Romantic Naples, two hours south of Rome, is the largest city in southern Italy. It has some of the world's best opera and theater houses and is often called an open-air museum, due to its many historic statues and monuments. Join families on promenade as the sun sets on the Bay of Naples. View finds from Pompeii and Herculaneum, destroyed by Mount Vesuvius in 79 A.D., at the Museo Archeologico Nazionale or revel in the art and architecture of Museo Cappella Sansevero, built in the late 1500s.
Restaurants in Naples
5.0 based on 52 reviews
By appoinment. CLOSED FOR MAINTENANCE UNTIL 2 SETTEMBER 2019 The coral and cameos jewellery museum Ascione is in Naples inside the Galleria Umberto I building, opposite the opera-Teatro di San Carlo and near the Royal Palace of Naples. Here you can visit a museum founded as a tribute to the past generations engaged in this successful activity by Ascione Family. It also includes a didactic and an artistic sections, displaying not only hundreds of jewels as witnesses of red coral and Cameo manufacture from 1805 to 1950, but also ancient documents, tools, machinery and pictures to revive and to go on along a journey started 150 years ago.
5.0 based on 8,535 reviews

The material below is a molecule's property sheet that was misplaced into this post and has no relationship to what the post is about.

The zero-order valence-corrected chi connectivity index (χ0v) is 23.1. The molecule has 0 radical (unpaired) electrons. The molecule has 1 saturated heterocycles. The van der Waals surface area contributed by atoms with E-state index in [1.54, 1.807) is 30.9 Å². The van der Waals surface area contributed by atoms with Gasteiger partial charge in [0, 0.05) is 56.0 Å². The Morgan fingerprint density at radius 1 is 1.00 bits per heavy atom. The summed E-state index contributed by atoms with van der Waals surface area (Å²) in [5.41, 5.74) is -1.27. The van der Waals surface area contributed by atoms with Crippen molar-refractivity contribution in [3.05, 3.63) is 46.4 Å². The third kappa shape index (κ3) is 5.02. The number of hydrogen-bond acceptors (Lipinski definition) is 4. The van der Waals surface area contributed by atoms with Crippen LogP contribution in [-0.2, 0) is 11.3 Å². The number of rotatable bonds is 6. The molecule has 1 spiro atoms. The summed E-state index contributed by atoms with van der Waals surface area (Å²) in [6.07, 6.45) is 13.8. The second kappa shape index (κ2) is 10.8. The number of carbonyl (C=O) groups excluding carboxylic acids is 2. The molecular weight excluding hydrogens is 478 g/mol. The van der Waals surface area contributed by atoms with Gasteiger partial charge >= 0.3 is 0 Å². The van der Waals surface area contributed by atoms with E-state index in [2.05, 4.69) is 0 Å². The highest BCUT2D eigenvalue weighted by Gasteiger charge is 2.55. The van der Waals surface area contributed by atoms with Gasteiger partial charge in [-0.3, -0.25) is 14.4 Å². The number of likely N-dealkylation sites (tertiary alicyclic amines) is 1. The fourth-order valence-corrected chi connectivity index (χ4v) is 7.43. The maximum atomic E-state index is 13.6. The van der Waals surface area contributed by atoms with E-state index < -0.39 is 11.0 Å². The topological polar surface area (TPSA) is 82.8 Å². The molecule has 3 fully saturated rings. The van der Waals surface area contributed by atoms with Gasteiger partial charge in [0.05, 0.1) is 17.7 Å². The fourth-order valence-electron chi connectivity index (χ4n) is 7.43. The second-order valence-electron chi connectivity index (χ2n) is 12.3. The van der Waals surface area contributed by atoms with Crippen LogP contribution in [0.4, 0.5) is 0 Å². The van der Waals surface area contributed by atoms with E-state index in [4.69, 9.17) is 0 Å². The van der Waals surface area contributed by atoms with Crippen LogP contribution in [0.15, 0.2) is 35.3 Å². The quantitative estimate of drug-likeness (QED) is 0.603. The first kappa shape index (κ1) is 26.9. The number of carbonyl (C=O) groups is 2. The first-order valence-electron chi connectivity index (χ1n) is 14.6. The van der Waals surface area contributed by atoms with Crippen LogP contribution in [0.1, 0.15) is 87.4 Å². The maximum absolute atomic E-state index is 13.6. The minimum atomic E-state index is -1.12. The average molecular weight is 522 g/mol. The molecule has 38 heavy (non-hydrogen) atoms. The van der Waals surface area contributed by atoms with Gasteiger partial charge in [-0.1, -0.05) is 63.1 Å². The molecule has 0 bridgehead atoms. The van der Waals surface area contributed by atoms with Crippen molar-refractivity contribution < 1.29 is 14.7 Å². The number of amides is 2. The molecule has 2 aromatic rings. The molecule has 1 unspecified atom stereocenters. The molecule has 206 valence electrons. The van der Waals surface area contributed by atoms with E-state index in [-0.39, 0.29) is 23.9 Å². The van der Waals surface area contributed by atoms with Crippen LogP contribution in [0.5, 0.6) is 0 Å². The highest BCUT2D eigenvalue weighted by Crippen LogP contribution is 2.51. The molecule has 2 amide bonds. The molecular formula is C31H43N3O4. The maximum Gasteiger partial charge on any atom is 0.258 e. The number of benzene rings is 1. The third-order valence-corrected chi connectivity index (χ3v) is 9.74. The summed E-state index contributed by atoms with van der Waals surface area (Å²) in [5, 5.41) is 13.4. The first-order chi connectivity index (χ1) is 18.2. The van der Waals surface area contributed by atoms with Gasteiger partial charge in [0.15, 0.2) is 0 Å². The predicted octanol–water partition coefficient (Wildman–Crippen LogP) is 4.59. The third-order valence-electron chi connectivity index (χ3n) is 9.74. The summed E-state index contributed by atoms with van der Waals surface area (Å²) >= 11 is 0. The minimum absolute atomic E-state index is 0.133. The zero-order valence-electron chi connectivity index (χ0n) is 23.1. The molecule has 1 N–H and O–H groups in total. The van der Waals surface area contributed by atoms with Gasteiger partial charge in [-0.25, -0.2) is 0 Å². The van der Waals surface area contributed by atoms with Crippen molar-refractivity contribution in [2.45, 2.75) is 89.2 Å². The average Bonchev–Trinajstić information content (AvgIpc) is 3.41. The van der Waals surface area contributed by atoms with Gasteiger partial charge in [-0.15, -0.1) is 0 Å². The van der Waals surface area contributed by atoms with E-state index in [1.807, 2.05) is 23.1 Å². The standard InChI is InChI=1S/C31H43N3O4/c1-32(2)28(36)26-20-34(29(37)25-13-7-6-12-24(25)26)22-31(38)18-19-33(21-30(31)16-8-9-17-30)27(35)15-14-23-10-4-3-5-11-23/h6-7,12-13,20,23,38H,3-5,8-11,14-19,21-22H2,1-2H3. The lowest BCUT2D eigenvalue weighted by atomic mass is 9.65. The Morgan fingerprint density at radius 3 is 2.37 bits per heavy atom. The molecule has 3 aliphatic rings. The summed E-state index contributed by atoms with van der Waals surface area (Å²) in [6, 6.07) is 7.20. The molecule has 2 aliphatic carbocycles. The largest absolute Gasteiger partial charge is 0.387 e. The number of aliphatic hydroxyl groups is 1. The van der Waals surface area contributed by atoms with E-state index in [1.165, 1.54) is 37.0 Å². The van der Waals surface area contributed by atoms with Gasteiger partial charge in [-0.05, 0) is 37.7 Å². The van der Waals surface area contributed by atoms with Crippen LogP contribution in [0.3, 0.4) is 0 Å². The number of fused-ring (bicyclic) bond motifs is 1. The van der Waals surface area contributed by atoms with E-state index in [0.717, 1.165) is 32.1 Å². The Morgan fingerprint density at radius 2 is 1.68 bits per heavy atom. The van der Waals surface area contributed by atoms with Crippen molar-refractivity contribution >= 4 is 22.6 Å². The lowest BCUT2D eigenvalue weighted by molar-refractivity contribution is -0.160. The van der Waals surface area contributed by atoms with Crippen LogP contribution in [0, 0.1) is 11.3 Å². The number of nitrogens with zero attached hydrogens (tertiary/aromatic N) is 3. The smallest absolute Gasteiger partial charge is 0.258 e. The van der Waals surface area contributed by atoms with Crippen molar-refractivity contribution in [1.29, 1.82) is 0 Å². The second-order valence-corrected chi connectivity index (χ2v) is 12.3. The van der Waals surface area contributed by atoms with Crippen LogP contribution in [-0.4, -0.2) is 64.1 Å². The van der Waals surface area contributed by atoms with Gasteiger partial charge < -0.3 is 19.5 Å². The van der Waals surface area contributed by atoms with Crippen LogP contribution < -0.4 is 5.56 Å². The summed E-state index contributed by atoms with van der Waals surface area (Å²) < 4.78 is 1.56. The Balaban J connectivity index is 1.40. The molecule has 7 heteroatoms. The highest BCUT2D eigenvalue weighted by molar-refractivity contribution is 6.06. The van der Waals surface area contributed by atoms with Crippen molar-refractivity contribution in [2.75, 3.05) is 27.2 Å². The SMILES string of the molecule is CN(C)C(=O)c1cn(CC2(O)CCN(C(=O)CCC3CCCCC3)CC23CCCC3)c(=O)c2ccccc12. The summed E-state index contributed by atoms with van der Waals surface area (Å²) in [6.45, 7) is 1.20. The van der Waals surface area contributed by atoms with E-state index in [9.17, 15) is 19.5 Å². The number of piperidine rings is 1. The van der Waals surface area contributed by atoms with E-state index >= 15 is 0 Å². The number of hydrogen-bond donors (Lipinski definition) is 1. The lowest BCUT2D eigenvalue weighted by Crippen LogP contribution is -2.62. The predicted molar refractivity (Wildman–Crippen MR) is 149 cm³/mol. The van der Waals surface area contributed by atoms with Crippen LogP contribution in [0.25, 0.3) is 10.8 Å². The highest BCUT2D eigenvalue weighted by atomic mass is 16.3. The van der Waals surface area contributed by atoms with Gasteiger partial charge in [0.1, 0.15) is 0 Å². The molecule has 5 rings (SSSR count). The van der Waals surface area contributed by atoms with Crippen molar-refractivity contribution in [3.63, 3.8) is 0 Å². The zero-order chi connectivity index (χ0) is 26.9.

Enchanting scenery that unfolds to the eyes of visitors, a secret place full of history and magic atmosphere.An emotional journey that conducts visitors in the new section of the underground of Naples. It is situated in Vico del Grottone 4, from to 150 mt. to Plebiscito Square. Until a few years ago it wasa veterinary laboratory, now is the entrance of the Bourbon Tunnel. A staircase with 8 ramps, 33 yards deep descending into the belly of Chiaia. The second entry is in Via Domenico Morelli,40, through the crosswalk of “Quick parking”.The Tunnel was built in 1853 by Ferdinand II of Bourbon, who, concerned about the outbreak of rebellion, he asked for an escape from the Royal Palace to the barrack in Via della Pace, now Via Morelli. The work was uncompleted and, during the second World War, was used by residents of the area as a military hospital, later becoming the Hall Judicial Deposit.The war left its mark even in the subsoil. That’s way there are handwrite, folding beds, messages of wish and desolation of those who lived it and still maintains its memory. Along the tunnel thereare also the evidences, 530 meters, where visitors can discover the history of real life. Through the spacious streets, it’s easy reachable the network of tunnels and cisterns of seventeenth-century,large buildings, where worked the "pozzari", the only connoisseur of Naples underground.The show is stunning, but that's not finished. On Via Morelli appear statues dating back to fascist period and many cars and motorcycles, abandoned for years, freed from piles of rubbish, arranged and illuminated ad hoc for the route.Nothing is left to chance, even lighting, perfectly integrated with the path of the visitors.Since today everything is possible to visit. Five years ago the scenery was completely different.Rubbish, degradation, wastes of all kinds covered the reliquaries.